An article by Ha-Shilth-Sa from 2013 says Lisa's final cellphone signals were in the Departure Bay neighbourhood of Nanaimo. However, when Lisa's grandmother, Cecilia, was interviewed in a Ha-Shilth-Sa article from 2019, Cecilia claimed she doesn't know what happened to Lisa's cellphone, as she never heard anything about it.
Later that year, Christopher was questioned by the Royal Canadian Mounted Police (RCMP). He was previously charged with unauthorized use of credit cards in Edmonton, Alberta, along with assault, fraud, and theft in Kamloops, British Columbia. Unrelated to Lisa's case, Christopher was also eventually charged with assaulting a police officer in Yorkton, Saskatchewan.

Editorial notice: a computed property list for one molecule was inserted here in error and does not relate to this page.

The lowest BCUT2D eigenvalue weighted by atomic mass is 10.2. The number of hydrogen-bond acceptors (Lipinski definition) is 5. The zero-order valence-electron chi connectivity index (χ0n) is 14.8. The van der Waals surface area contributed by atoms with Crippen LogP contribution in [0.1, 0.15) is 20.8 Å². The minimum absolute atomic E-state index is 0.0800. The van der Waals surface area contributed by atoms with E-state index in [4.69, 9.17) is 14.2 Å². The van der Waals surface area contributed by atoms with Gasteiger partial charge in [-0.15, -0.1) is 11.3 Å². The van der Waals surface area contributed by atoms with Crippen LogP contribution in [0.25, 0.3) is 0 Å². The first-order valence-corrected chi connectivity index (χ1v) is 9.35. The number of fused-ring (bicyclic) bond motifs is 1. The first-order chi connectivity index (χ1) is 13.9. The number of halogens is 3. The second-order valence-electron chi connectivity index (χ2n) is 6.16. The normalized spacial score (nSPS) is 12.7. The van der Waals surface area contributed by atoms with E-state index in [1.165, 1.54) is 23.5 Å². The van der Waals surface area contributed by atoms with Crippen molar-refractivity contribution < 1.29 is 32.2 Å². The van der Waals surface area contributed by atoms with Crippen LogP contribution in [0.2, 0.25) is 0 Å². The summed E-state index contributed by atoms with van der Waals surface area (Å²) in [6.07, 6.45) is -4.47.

Christopher claimed to have dropped Lisa off, who supposedly planned on calling a taxi, despite no record of that. Joanne said when she asked Christopher where Lisa was, he responded with: "I can't. I'm sorry, I don't mean to disrespect your family." The RCMP refuses to confirm the legitimacy of this conversation. Allison Crowe's website suggests Christopher passed a polygraph test.
Geraldine Adair, Christopher's grandmother, was the owner of the car Christopher used to chauffeur Lisa and her friends around. During the investigation, she sold that car and threatened to take legal actions if Christopher was implicated in Lisa's disappearance anymore. She passed away in 2011.